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Thursday, November 21, 2019

New YorkAs participants on winter missions organized by Yeshiva University’s Center for the Jewish Future, more than 90 students traveled to Kharkov and Sumy in the Ukraine; Kiryat Malachi, Kiryat Gat, and Dimona in the Negev region of Israel; areas of New York that were heavily damaged by Hurricane Sandy; and cities across the Midwestern United States to make an impact and hone their leadership skills.

“Our hope is that these experiences have empowered our students to explore their own unique creative gifts, and to realize through engagement—through leaving their comfort zone—that they are not only empowering others but transforming themselves,” said Rabbi Kenneth Brander, vice president for university and community life at YU and the David Mitzner, Dean of the CJF.

In the Ukraine, 20 students volunteered in partnership with the American Jewish Joint Distribution Committee to gain a better understanding of the challenges Jewish communal life in the region has faced in recent history, such as communist persecution and antisemitism, and how Jews there are working to renew and restore their rich traditions.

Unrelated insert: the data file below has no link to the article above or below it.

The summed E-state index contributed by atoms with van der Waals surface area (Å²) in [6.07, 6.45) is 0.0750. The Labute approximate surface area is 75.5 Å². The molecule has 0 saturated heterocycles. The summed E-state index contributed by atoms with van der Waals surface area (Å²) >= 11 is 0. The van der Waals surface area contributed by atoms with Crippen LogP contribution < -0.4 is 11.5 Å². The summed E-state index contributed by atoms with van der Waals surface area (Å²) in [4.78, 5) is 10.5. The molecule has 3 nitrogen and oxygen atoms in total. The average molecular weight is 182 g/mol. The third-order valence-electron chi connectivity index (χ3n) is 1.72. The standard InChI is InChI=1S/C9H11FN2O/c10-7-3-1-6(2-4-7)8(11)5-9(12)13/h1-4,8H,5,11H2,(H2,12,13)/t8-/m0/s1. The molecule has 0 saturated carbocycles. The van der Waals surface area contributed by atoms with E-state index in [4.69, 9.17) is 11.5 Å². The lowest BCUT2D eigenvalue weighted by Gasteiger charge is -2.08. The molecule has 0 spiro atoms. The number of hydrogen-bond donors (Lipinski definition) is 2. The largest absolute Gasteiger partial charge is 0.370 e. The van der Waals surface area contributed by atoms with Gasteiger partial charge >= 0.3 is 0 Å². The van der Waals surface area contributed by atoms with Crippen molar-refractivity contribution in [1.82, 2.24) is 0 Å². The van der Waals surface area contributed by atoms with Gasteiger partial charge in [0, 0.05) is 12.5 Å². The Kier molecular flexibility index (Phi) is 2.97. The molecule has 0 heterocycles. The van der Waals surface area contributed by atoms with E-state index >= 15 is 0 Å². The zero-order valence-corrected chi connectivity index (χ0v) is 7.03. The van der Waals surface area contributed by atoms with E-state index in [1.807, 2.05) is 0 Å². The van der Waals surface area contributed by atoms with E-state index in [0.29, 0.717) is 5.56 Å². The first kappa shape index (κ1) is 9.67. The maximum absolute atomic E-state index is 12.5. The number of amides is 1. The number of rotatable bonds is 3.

Forty-two students participated in “Counterpoint Israel: Winter Camp,” a 10-day mission aiming to empower Israeli teens from low socio-economic backgrounds. Serving 850 teens in seven student-run camps, the curriculum focused on English enrichment and self-exploration through art, encouraging students to examine their Diaspora roots and develop a personal narrative based on their findings as part of a larger “Israel-Diaspora Relations” theme.

“Over the past winter and summer missions, I’ve met and bonded with so many of the sweetest, funniest and most sincere kids,” said Sam Weinstein (’15SB) of Teaneck, NJ, a returning counselor on the trip. “I keep coming back because I feel like we’re making an impact among the youth of Kiryat Malachi, and each year that we return only adds to that impact and makes it more concrete and long-lasting.”

Back home in the U.S., 24 students participated in “Jewish Life Coast to Coast,” an interactive learning and volunteer experience that gave them the opportunity to study how different Jewish communities across North America cope with the varying challenges they face, as well as how each one functions on a day-to-day level to meet the unique needs of its members.

A group of 20 YU students devoted their winter break to a different kind of communal challenge in their own backyard: partnering with Nechama, a Jewish disaster relief organization, to repair damage to neighborhoods hit hard by Hurricane Sandy. As they did everything from putting up drywall and painting to installing insulation in crawlspaces, students were able to help four families get a little closer to recovery after the storm’s long-lasting impact.

The CJF’s Winter Missions are run with support from the Jim Joseph Foundation and Repair the World.